|Temple of Kamehameha I in the Kona District at Kamakahonu. Courtesy, Hawaii State Archives, Honolulu.|
|Tournament during the Makahiki|
The Lono order of priests in the days of Kamehameha set up heiaus to pray for rain, abundant crops, or escape from sickness and trouble. A prayer to Lono, recorded in the Fornander collection under Thrum, shows how, after the coming of Kane and Kanaloa and the establishment of the ancestral line through Kumuhonua and Lalohonua and its spread over the island through Wakea and Papa, from whom were born the chiefs, there came Lono also from the ancestral birth-place, to whom were offered the redfish, the black coconut, the whitefish, and the growing awa; to Kane and Kanaloa were made sacred the red fowl, the pig, and awa: ‘Ku, Kane, and Kanaloa are supreme in Kahiki.’ The coming of Lono is heralded by cloud signs in the heavens and finally:
Lono and Keakea-lani,Living together, fructifying the earth,Observing the tapu of women,Clouds bow down over the sea,The earthquake soundsWithin the earth,Tumbling down thereBelow Malama.
According to Kupihea the great gods came at different times to Hawaii. Ku and Hina, male and female, were the earliest gods of his people. Kane and Kanaloa came to Hawaii about the time of Maui. Lono seems to have come last and his role to have been principally confined to the celebration of games. At one time he was driven out, according to Kupihea, but he returned later. Kane, although still thought of as the great god of the Hawaiian people, is no longer worshiped, but Ku and Hina are still prayed to by fishermen, and perhaps Kanaloa–Kupihea repeating to me softly the prayer with which he himself invoked the god of fishes.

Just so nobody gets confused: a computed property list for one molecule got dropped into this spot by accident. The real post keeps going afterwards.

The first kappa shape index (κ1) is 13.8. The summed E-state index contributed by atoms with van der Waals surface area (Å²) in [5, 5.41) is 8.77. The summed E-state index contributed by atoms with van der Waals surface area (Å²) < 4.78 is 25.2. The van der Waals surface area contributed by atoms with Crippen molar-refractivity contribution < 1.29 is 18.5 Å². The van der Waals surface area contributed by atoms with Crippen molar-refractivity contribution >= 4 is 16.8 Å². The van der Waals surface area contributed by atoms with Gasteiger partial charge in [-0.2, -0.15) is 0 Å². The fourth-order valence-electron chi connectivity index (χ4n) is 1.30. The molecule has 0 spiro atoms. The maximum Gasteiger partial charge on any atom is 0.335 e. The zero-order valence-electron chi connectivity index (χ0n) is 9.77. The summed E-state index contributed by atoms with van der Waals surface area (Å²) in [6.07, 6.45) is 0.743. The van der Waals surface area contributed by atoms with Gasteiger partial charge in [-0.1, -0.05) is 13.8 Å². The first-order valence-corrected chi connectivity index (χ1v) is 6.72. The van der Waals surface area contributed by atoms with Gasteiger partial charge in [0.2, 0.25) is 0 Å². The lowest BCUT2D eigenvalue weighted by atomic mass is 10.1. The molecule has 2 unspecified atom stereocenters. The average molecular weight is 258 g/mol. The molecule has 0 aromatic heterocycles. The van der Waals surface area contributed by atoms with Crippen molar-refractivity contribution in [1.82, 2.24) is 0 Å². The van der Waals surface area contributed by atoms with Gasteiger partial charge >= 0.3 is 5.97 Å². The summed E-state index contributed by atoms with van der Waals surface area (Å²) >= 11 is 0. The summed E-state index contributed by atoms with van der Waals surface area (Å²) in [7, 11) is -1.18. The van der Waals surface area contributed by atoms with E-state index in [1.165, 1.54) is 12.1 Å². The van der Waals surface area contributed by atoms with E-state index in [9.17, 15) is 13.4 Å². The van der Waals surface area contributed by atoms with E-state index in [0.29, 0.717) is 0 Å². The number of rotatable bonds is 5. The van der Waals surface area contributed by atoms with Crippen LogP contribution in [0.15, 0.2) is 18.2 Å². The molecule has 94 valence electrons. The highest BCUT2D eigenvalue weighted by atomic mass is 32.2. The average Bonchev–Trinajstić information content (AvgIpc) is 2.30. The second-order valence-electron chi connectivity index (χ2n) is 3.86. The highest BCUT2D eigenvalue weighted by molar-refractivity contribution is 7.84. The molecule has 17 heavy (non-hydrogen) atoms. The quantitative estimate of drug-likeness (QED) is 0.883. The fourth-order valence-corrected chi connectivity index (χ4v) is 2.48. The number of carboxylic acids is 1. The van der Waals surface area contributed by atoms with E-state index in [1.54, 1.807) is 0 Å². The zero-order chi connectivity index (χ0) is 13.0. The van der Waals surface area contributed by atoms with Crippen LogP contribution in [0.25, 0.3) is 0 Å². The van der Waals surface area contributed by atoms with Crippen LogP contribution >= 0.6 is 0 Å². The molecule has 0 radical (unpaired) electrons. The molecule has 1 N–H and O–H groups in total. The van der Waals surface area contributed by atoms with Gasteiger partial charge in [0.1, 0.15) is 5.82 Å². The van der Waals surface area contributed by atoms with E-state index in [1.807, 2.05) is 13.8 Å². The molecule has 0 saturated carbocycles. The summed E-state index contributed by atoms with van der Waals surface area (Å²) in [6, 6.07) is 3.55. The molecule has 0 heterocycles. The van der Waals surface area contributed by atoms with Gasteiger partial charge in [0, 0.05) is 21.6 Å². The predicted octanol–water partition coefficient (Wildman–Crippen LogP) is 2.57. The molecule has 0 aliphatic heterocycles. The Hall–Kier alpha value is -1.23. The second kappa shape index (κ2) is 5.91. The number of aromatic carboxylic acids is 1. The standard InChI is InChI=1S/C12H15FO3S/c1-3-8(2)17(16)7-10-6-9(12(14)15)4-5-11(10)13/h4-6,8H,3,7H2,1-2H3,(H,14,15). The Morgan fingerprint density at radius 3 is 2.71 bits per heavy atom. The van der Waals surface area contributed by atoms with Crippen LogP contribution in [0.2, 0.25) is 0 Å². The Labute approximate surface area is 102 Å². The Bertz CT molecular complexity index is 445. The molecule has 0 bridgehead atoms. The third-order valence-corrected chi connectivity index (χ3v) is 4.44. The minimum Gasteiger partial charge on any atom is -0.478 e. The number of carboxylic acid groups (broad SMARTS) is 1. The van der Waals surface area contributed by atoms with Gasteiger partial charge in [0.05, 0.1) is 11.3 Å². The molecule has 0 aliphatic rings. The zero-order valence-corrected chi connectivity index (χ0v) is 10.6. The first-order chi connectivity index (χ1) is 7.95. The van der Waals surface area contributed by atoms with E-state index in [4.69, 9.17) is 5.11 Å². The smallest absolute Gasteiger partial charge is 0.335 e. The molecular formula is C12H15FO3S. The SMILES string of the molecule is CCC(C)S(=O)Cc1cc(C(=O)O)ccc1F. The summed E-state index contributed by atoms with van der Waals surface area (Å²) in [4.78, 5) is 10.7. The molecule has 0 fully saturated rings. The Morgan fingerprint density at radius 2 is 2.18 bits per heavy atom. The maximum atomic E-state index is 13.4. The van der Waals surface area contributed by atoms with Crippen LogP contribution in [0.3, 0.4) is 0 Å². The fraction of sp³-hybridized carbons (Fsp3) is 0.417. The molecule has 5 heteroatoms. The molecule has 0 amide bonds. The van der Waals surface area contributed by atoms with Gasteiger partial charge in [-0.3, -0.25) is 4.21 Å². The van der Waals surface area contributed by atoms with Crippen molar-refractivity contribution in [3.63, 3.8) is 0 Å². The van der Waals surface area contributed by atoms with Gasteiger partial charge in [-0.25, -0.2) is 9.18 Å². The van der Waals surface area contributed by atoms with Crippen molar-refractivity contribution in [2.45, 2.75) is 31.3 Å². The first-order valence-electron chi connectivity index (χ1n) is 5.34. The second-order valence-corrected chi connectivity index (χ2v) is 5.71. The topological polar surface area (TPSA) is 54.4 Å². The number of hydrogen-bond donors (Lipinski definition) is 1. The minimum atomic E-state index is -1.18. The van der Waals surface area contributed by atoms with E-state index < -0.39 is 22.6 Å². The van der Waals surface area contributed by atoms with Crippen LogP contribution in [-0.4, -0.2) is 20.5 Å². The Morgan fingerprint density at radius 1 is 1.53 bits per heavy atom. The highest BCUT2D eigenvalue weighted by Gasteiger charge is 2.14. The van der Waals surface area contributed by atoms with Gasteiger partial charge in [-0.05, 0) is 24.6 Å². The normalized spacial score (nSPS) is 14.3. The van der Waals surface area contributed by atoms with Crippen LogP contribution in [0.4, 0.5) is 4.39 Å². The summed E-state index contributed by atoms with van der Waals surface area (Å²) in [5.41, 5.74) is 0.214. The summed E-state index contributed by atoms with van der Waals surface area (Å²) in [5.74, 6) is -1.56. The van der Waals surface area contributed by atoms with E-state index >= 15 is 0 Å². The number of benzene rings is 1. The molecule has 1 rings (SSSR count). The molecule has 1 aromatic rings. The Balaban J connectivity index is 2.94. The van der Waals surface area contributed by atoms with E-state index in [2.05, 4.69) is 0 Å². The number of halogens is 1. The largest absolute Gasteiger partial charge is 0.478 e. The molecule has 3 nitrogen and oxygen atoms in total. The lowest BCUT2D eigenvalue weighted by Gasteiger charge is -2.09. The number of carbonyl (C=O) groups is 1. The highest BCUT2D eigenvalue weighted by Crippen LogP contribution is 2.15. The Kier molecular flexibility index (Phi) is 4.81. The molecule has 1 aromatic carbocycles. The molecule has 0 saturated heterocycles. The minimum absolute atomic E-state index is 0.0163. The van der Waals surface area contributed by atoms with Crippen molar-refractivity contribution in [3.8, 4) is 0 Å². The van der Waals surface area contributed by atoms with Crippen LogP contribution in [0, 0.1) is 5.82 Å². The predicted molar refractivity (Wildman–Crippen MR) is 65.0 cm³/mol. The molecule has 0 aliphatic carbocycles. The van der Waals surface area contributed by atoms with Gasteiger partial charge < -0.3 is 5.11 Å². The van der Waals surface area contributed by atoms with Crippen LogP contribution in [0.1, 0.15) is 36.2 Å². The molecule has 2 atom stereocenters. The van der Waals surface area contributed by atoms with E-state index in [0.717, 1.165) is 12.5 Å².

Of the coming of the gods he had explicit evidence to offer: “Ku and Hina were the first gods of our people. They were the gods who ruled the ancient people before Kane. On [the island of] Lanai was the gods’ landing, at the place called Ku-moku. That is the tradition of our people. Kane and Kanaloa [arrived there], but not Lono. Some claim that Lono came to Maui. It is said that at the time Kamehameha quartered his men at Kaunakakai on Molokai before the invasion of Oahu, he went to Lanai to celebrate the Makahiki [New Year] festival and on that occasion he said, ‘We come to commemorate the spot where our ancestors first set foot on Hawaiian soil.’ So it seems as if it must be true that the first gods who ruled our people came to Lanai.” (p11)
So Pa’ao most likely brought with him various clan legends about Kāne, Kanaloa, Wākea, Papa and a modified version of Kū in order to underpin not just the authority of the ali’i but to re-enforce that Hawai’i was as a Mo’ikeha chant puts it:
Eia Hawai‘i, he motu, he tanata
He kanaka Hawai‘i, e –He kanaka Hawai‘i
He tama na Tahiti
He pua ali‘i mai Tapa‘ahu
Mai Moa‘ulanuiakea Kanaloa
He mo‘opuna na Kahiko, laua o Kapulanakehau
Na Papa i hanau…..
|The Makahiki Festival in Waimanalo|